Young Adult review: Satire that is too mean to be funny

Cold and cruel, like a child picking wings off a fly: Young Adult is creepy and unpleasant to watch

Young Adult (15)

Verdict: Satire that's too mean to be funny

Every successful film-maker has one flop in him, and Young Adult is Jason Reitman’s.

The talented director of Thank You For
Smoking, Juno and Up In The Air comes unstuck with this black comedy
about a hack writer of young adult fiction (Charlize Theron) revisiting
her hometown in order to break up the marriage of her high school beau
(Patrick Wilson).

To achieve this, she involves the
reluctant help of a disabled schlub (Patton Oswalt) who has worshipped
her from afar and now gets the chance to observe her feet of clay close
up.

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Wonderfully performed... but Charlize Theron's heroine is a cold-hearted, scheming sociopath with an unwarranted superiority complex

Wonderfully performed… but Charlize Theron's heroine is a cold-hearted, scheming sociopath with an unwarranted superiority complex

Both characters are wonderfully
performed by Theron and Oswalt, but you wonder why they are bothering.
The only joke, obvious from the opening frames, is that our heroine is a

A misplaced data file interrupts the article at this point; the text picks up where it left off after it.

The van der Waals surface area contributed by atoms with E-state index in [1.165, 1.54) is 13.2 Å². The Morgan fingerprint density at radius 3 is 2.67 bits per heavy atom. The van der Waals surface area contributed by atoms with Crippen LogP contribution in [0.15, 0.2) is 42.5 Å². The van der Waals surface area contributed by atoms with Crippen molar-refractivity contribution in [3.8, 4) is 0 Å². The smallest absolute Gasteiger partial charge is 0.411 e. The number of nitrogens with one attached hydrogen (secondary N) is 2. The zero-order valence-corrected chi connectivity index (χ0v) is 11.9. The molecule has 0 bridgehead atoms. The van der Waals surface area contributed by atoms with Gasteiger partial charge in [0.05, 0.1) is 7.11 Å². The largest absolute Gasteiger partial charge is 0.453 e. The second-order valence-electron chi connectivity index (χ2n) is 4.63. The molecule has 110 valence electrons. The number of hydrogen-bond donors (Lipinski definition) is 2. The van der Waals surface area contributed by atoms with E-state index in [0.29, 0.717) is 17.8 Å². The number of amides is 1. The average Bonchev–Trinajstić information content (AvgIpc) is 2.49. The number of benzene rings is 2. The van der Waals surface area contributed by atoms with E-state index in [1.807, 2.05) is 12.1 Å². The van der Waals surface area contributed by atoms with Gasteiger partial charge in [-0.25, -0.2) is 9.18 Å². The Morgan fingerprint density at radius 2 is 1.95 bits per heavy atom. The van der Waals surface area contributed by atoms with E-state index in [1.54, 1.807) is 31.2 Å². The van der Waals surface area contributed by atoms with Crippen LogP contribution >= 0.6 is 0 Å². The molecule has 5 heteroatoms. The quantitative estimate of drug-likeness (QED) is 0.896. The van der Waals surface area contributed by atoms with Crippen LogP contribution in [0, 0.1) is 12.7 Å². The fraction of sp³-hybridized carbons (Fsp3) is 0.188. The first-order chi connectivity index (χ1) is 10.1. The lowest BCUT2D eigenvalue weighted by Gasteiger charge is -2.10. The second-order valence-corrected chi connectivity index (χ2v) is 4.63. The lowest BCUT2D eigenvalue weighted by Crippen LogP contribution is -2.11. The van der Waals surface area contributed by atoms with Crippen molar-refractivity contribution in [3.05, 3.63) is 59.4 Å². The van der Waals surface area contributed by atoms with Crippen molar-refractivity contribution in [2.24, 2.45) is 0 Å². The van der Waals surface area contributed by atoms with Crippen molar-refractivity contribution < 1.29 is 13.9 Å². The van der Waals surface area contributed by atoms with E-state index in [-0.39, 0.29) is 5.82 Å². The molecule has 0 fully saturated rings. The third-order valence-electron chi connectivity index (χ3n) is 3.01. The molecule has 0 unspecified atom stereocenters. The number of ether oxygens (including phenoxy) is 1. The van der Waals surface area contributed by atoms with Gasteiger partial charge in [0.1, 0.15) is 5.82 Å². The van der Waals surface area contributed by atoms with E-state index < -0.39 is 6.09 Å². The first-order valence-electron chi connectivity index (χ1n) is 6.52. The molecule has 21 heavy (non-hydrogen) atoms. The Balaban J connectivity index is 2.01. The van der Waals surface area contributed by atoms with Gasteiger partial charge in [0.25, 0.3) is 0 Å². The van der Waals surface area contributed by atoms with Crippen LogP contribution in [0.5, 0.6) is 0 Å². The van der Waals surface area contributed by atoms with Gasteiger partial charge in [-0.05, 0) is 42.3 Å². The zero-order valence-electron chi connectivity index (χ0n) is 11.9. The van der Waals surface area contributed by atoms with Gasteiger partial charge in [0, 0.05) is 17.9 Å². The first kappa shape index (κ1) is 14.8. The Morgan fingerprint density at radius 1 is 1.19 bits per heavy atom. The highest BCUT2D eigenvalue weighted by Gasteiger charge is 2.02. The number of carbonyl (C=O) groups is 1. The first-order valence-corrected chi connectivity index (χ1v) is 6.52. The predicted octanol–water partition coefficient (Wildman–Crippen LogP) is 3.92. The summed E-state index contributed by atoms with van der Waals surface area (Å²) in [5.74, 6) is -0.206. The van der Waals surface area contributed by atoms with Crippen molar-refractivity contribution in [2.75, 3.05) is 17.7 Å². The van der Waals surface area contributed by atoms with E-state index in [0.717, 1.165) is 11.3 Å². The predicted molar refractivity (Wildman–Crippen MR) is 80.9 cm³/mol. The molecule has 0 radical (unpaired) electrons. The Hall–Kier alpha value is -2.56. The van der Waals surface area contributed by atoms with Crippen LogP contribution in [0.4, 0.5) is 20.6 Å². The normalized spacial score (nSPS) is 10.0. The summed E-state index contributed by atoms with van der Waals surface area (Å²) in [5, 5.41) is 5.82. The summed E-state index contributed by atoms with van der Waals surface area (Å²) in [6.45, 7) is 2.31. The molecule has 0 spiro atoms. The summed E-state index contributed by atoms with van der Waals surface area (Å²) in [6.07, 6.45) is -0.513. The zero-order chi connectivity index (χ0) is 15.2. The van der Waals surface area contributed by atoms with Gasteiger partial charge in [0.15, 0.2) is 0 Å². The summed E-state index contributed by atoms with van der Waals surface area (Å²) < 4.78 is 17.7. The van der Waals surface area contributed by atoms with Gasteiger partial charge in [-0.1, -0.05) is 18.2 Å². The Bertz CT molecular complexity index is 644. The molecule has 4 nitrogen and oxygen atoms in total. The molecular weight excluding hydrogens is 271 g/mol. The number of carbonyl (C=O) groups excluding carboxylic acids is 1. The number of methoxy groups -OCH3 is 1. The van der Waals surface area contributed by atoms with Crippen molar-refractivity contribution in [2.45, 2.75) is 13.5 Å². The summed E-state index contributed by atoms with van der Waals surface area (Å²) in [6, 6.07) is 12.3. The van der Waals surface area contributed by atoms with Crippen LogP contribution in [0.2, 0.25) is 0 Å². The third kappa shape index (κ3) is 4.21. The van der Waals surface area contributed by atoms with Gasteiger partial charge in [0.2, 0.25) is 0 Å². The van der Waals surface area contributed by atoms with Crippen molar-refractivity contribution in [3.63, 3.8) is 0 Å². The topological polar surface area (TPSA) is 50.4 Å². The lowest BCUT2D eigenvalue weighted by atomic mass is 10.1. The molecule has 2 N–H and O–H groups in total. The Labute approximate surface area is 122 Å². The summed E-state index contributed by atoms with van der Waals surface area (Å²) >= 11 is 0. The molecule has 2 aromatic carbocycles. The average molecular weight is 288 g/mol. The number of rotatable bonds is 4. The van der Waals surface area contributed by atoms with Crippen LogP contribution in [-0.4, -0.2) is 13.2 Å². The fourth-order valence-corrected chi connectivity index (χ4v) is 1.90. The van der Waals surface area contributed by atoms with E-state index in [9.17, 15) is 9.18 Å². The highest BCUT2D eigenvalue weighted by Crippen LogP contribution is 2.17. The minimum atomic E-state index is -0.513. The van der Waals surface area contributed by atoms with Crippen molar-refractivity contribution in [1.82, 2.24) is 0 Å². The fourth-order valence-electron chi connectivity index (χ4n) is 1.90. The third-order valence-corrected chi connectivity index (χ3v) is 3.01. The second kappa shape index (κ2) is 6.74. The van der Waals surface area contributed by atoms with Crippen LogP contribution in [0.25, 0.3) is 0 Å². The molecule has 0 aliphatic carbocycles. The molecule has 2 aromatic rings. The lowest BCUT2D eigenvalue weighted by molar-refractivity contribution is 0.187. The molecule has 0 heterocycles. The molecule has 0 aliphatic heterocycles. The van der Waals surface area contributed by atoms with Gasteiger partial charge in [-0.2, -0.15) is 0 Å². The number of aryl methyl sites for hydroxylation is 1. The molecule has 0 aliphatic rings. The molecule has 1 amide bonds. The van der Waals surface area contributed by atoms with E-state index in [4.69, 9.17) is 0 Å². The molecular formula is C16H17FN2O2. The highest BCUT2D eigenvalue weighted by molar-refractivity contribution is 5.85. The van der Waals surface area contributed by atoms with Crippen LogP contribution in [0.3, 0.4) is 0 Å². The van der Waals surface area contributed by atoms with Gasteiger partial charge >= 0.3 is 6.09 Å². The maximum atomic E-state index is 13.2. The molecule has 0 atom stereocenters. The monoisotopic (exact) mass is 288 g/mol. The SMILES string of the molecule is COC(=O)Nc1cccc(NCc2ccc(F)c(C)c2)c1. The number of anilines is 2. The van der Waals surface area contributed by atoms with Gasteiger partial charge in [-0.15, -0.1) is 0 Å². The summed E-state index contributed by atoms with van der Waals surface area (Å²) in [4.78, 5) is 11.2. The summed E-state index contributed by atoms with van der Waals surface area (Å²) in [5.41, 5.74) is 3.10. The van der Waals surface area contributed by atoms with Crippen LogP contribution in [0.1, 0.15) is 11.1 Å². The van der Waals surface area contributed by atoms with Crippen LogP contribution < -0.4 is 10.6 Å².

cold-hearted, scheming sociopath with an unwarranted superiority
complex.

Juno writer Diablo Cody then organises the material to be as cruel and mean-spirited as possible towards her anti-heroine.

The effect isn’t funny at all. Cody strives to be bracingly honest, but just comes across as smart-alecky.

For 99 per cent of the movie, she
assures us small-town people are good folk with grounded ethics; then
she turns round — in a preposterous volte-face — and shows one of these
people pleading with our heroine to take her away to the city, away from
unattractive losers and people with ‘family values’.

The scene comes out of nowhere and
exemplifies the film’s central problem. It thinks it’s dark and edgy
with a heart of gold, but really has an unconscious attitude of
superiority towards all the characters.

It’s the opposite of warm and
Capraesque. It’s cold and cruel, like a child picking wings off flies —
and, unlike Carnage, creepy and unpleasant to watch.